46. Caulfield J agreed with both judgments.

The general approach
47. The first claimant seeks damages for psychological injury. But in the overwhelming majority of cases, the loss suffered by a person as a result of incompetence on the part of the CSA will be pure economic loss. It is convenient, therefore, to start by considering whether a common law duty of care is owed not to cause pure economic loss. The general approach to the question whether a duty of care not to cause such loss exists has been considered by the courts on a number of occasions in recent years. Perhaps the most helpful general statement is that of Lord Bingham in Customs and Excise Commissioners v Barclays Bank Plc [2006] UKHL 28, [2007] 1 AC 181 at para 4:

"….the authorities disclose three tests which have been used in deciding whether a defendant sued as causing pure economic loss to a claimant owed him a duty of care in tort. The first is whether the defendant assumed responsibility for what he said and did vis-a`-vis the claimant, or is to be treated by the law as having done so. The second is commonly known as the threefold test: whether loss to the claimant was a reasonably foreseeable consequence of what the defendant did or failed to do; whether the relationship between the parties was one of sufficient proximity; and whether in all the circumstances it is fair, just and reasonable to impose a duty of care on the defendant towards the claimant (what Kirby J in Perre v Apand Pty Ltd (1999) 198 CLR 180, para 259, succinctly labelled "policy"). The third is the incremental test, based on the observation of Brennan J. in Sutherland Shire Council v Heyman (1985) 157 CLR 424, 481, approved by Lord Bridge of Harwich in Caparo Industries plc v Dickman [1990] 2 AC 605, 618, that:

"It is preferable, in my view, that the law should develop novel categories of negligence incrementally and by analogy with established categories, rather than by a massive extension of a prima facie duty of care restrained only by indefinable 'considerations which ought to be negative, or to reduce or limit the scope of the duty or the class of person to whom it is owed"."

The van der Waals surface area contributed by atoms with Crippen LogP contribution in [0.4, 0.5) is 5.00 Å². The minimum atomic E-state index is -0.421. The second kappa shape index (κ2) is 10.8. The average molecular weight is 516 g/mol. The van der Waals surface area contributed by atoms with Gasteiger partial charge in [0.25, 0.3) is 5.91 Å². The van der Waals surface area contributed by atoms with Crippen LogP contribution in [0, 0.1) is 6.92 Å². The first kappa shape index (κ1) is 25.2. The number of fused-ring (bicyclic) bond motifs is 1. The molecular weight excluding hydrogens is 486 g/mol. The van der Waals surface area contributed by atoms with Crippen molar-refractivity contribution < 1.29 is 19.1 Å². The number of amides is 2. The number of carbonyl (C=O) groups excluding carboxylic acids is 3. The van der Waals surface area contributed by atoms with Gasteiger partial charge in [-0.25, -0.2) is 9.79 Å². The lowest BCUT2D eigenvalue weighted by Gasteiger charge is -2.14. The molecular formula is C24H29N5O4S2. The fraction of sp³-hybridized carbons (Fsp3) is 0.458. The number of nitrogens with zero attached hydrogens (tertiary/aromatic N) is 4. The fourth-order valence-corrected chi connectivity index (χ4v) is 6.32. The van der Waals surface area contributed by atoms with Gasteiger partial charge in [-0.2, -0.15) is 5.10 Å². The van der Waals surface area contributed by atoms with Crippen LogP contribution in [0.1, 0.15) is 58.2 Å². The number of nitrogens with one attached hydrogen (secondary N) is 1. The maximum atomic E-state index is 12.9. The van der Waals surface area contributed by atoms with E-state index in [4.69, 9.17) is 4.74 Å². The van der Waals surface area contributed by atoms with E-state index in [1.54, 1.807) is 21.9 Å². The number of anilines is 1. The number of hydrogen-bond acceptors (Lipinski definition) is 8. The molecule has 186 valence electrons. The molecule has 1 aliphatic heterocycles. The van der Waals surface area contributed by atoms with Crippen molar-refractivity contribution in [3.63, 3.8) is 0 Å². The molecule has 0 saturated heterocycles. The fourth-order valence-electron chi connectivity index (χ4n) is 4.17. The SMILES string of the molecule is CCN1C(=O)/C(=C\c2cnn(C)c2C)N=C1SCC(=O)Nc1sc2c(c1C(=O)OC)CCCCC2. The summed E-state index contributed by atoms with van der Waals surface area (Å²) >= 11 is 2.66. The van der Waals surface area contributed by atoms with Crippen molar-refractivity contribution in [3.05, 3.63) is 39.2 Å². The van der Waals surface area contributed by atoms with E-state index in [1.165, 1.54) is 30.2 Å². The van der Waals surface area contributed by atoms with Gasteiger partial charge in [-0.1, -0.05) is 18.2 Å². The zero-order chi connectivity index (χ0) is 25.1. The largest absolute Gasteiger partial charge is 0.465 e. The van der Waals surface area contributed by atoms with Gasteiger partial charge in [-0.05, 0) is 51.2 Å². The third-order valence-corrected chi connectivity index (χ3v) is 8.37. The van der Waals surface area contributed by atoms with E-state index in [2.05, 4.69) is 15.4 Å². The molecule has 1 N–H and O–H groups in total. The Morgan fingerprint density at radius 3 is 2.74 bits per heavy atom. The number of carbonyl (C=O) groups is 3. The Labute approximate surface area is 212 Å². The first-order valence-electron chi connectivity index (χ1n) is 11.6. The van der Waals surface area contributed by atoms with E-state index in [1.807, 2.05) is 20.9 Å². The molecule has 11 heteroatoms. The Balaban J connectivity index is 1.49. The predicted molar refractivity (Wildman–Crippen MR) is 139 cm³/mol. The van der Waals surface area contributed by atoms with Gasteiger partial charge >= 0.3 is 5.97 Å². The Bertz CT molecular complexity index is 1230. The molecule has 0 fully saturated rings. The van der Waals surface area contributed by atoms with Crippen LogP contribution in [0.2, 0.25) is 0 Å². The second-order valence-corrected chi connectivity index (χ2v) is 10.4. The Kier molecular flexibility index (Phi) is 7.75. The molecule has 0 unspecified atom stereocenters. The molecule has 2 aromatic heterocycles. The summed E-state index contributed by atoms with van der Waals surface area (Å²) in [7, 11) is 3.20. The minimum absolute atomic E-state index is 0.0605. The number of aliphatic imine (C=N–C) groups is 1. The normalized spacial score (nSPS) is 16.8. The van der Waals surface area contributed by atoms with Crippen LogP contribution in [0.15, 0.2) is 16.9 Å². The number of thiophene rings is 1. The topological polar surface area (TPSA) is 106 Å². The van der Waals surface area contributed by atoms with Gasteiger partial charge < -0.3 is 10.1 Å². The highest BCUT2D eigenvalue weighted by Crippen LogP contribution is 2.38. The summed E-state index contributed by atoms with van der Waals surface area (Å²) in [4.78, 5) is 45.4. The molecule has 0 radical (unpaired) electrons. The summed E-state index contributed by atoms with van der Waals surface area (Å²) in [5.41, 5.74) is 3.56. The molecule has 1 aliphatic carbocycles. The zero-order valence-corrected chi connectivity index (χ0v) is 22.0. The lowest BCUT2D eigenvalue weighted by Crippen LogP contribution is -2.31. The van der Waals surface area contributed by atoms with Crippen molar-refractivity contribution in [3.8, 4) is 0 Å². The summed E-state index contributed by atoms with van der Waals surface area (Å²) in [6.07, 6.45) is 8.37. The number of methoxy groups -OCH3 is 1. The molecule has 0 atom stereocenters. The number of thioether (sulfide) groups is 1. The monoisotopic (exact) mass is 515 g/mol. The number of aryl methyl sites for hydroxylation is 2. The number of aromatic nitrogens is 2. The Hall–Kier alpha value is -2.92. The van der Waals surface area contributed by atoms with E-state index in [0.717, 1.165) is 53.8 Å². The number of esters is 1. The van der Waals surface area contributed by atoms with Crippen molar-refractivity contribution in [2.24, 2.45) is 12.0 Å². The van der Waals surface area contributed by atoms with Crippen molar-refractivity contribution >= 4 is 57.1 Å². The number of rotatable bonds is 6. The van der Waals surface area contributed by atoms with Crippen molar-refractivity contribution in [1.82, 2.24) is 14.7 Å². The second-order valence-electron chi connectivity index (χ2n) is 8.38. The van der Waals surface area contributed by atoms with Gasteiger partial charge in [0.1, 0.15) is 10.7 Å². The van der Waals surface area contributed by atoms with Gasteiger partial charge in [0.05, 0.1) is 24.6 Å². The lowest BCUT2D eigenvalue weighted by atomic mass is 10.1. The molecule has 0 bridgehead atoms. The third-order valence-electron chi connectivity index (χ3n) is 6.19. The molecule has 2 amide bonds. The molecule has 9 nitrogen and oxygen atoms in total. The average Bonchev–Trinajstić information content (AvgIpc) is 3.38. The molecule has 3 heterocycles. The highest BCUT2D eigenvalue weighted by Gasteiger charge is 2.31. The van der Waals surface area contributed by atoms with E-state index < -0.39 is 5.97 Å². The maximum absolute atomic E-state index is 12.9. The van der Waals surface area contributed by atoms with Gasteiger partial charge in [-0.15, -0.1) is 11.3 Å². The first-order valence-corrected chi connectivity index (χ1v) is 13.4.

48. He went on to make five general observations:

"First there are cases in which one party can accurately be said to have assumed responsibility for what is said or done to another, the paradigm situation being a relationship having all the indicia of contract save consideration ….. I think it is correct to regard an assumption of responsibility as a sufficient but not a necessary condition of liability, a first test which, if answered positively, may obviate the need for further inquiry. If answered negatively, further consideration is called for.

Secondly, however, it is clear that the assumption of responsibility test is to be applied objectively … and is not answered by consideration of what the defendant thought or intended …

The problem here is, as I see it, that the further this test is removed from the actions and responsibilities of the actual defendant, and the more notional the assumption of responsibility becomes, the less difference there is between this test and the threefold test.

Thirdly, the threefold test itself provides no straightforward answer to the vexed question of whether or not, in a novel situation, a party owes a duty of care…

Fourthly, I incline to agree with the view … that the incremental test is of little value as a test in itself, and is only helpful when used in combination with a test or principle which identifies the legally significant features of a situation. The closer the facts of the case in issue to those of a case in which a duty of care has been held to exist, the readier a court will be, on the approach of Brennan J. adopted in Caparo Industries plc, to find that there has been an assumption of responsibility or that the proximity and policy conditions of the threefold test are satisfied. The converse is also true.

Fifthly, it seems to me that the outcomes (or majority outcomes) of the leading cases cited above are in every or almost every instance sensible and just, irrespective of the test applied to achieve that outcome. This is not to disparage the value of and need for a test of liability in tortious negligence, which any law of tort must propound if not to become a morass of single instances. But it does in my opinion concentrate attention on the detailed circumstance of the particular case and the particular relationship between the parties in the context of their legal and factual situation as a whole."